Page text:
Ask Your Question
0

[ROS Communication] Multiple sockets and ports

asked 2019-07-17 02:27:49 -0600

Ariel gravatar image

updated 2019-07-23 13:26:06 -0600

jayess gravatar image

Hello,

I would like to confirm this:

  1. Suppose that there is one publisher. Therefore, it opens a socket. There, any subscriber can connect to the same socket but on different ports, right?
  2. Let's say there is now a second publisher. So, it will open a new socket and any subscriber can connect to it, also if there are multiple, over different ports.

Is that correct? Thank you very much.


Update:

Just to confirm if I understood correctly. Let's say I have a publisher, a subscriber and ros master all running on 3 different computers. From the publisher perspective, it will need one socket to communicate with the master via xmlrpc, and two sockets per subscriber, one for the negotiation part with xmlrpc (to receive requestTopic) and a third one to actually send data to the subscriber. Is that correct?

If it is, then the publisher will need two extra sockets if a second subscriber comes, right?

Thanks

edit retag flag offensive close merge delete

1 Answer

Sort by ยป oldest newest most voted
0

answered 2019-07-17 02:38:38 -0600

gvdhoorn gravatar image

updated 2019-07-17 02:43:05 -0600

Suppose that there is one publisher. Therefore, it opens a socket. There, any subscriber can connect to the same socket but on different ports, right?

Not entirely: the server socket will always be listening on the same port, but clients will use a random (ie: ephemeral) port to connect to it.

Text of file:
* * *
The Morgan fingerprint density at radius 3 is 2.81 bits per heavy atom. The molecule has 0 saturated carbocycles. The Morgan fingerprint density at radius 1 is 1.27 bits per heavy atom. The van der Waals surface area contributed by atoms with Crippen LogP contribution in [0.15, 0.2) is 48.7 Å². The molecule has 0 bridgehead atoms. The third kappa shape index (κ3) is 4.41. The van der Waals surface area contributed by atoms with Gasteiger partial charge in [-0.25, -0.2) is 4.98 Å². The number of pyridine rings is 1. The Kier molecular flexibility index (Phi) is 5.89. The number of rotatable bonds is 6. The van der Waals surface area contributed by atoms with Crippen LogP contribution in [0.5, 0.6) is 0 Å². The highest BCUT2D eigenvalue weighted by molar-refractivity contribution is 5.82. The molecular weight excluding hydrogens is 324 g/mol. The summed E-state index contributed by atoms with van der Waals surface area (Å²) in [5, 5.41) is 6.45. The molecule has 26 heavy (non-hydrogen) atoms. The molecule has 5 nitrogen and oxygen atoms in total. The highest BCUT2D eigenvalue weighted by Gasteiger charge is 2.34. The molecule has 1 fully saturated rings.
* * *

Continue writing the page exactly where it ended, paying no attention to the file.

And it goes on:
Let's say there is now a second publisher. So, it will open a new socket and any subscriber can connect to it, also if there are multiple, over different ports.

A new publisher will use a different socket, and thus port, yes.

At least, that is how it works with TCP and UDP, which is essentially what TCPROS and UDPROS use.

edit flag offensive delete link more

Comments

To make this a bit more of a meaningful Q&A: what made you ask these questions? They seem not very specific to ROS, but more about basic networking and socket programming.

gvdhoorn gravatar imagegvdhoorn ( 2019-07-17 02:39:03 -0600 )edit

I want to implement a ros node on a platform where I cannot run ROS. Therefore the question. Thanks for clearing my questions

Ariel gravatar imageAriel ( 2019-07-17 02:54:22 -0600 )edit

I want to implement a ros node on a platform where I cannot run ROS

what does that mean exactly?

Have you looked at any of the alternative client libraries? rosbridge?

Might be easier to realise than implementing TCPROS from scratch.

gvdhoorn gravatar imagegvdhoorn ( 2019-07-17 02:55:46 -0600 )edit

I have limited resources. So, the plan is to use xmlrpc to communicate with ros master and then when use tcpros. Based on the documentation, I need to build the header and stream the corresponding data over a tcp/ip standard communication, or not?

Ariel gravatar imageAriel ( 2019-07-17 03:08:12 -0600 )edit

If "limited resources" means: limited memory, limited cpu or limited runtime, perhaps a pure ansi c implementation suitable for running on PLCs might be a way forward? Something like cros?

gvdhoorn gravatar imagegvdhoorn ( 2019-07-17 03:34:42 -0600 )edit

I did not know about cros. I will check it out. The main concern is how to build the frame to send from a publisher to a subscriber (tcpros). The xml-rpc part should be no problem as it is a simple design, just registering nodes and only using topics. For now, there is no need for services.

Ariel gravatar imageAriel ( 2019-07-17 03:38:55 -0600 )edit

I did not know about cros

I would advise you to at least take a look at it.

gvdhoorn gravatar imagegvdhoorn ( 2019-07-17 03:54:56 -0600 )edit

Your Answer

Please start posting anonymously - your entry will be published after you log in or create a new account.

Add Answer

Question Tools

1 follower

Stats

Asked: 2019-07-17 02:27:49 -0600

Seen: 86 times

Last updated: Jul 23